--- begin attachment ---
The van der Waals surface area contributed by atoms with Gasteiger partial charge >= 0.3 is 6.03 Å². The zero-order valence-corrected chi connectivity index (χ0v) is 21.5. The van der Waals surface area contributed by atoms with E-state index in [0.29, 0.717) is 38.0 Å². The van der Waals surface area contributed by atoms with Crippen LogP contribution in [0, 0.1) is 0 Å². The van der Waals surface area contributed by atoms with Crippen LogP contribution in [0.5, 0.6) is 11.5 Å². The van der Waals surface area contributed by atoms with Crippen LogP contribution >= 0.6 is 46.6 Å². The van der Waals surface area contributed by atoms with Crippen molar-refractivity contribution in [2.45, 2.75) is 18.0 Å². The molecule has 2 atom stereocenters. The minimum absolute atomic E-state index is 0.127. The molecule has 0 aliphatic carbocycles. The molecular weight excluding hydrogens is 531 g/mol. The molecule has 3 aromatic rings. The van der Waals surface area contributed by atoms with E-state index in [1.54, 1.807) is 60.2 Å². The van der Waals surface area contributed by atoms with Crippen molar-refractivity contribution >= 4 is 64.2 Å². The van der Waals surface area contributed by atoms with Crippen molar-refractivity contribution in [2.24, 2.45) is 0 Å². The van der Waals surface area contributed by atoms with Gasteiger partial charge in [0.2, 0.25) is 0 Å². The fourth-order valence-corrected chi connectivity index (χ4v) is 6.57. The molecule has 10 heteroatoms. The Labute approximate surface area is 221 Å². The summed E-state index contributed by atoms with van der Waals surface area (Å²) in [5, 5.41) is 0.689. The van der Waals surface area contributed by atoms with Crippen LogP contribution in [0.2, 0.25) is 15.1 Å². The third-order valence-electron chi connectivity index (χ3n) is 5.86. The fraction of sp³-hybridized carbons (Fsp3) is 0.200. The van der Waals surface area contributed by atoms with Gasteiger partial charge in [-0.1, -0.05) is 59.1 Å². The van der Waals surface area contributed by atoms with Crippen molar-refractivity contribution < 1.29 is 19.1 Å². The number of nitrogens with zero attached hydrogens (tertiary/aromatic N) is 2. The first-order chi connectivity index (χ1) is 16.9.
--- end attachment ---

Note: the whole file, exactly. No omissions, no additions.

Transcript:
The van der Waals surface area contributed by atoms with Gasteiger partial charge >= 0.3 is 6.03 Å². The zero-order valence-corrected chi connectivity index (χ0v) is 21.5. The van der Waals surface area contributed by atoms with E-state index in [0.29, 0.717) is 38.0 Å². The van der Waals surface area contributed by atoms with Crippen LogP contribution in [0, 0.1) is 0 Å². The van der Waals surface area contributed by atoms with Crippen LogP contribution in [0.5, 0.6) is 11.5 Å². The van der Waals surface area contributed by atoms with Crippen LogP contribution >= 0.6 is 46.6 Å². The van der Waals surface area contributed by atoms with Crippen molar-refractivity contribution in [2.45, 2.75) is 18.0 Å². The molecule has 2 atom stereocenters. The minimum absolute atomic E-state index is 0.127. The molecule has 0 aliphatic carbocycles. The molecular weight excluding hydrogens is 531 g/mol. The molecule has 3 aromatic rings. The van der Waals surface area contributed by atoms with E-state index in [1.54, 1.807) is 60.2 Å². The van der Waals surface area contributed by atoms with Crippen molar-refractivity contribution >= 4 is 64.2 Å². The van der Waals surface area contributed by atoms with Crippen molar-refractivity contribution in [2.24, 2.45) is 0 Å². The van der Waals surface area contributed by atoms with Gasteiger partial charge in [0.2, 0.25) is 0 Å². The fourth-order valence-corrected chi connectivity index (χ4v) is 6.57. The molecule has 10 heteroatoms. The Labute approximate surface area is 221 Å². The summed E-state index contributed by atoms with van der Waals surface area (Å²) in [5, 5.41) is 0.689. The van der Waals surface area contributed by atoms with Crippen LogP contribution in [0.2, 0.25) is 15.1 Å². The third-order valence-electron chi connectivity index (χ3n) is 5.86. The fraction of sp³-hybridized carbons (Fsp3) is 0.200. The van der Waals surface area contributed by atoms with Gasteiger partial charge in [-0.1, -0.05) is 59.1 Å². The van der Waals surface area contributed by atoms with Crippen molar-refractivity contribution < 1.29 is 19.1 Å². The number of nitrogens with zero attached hydrogens (tertiary/aromatic N) is 2. The first-order chi connectivity index (χ1) is 16.9.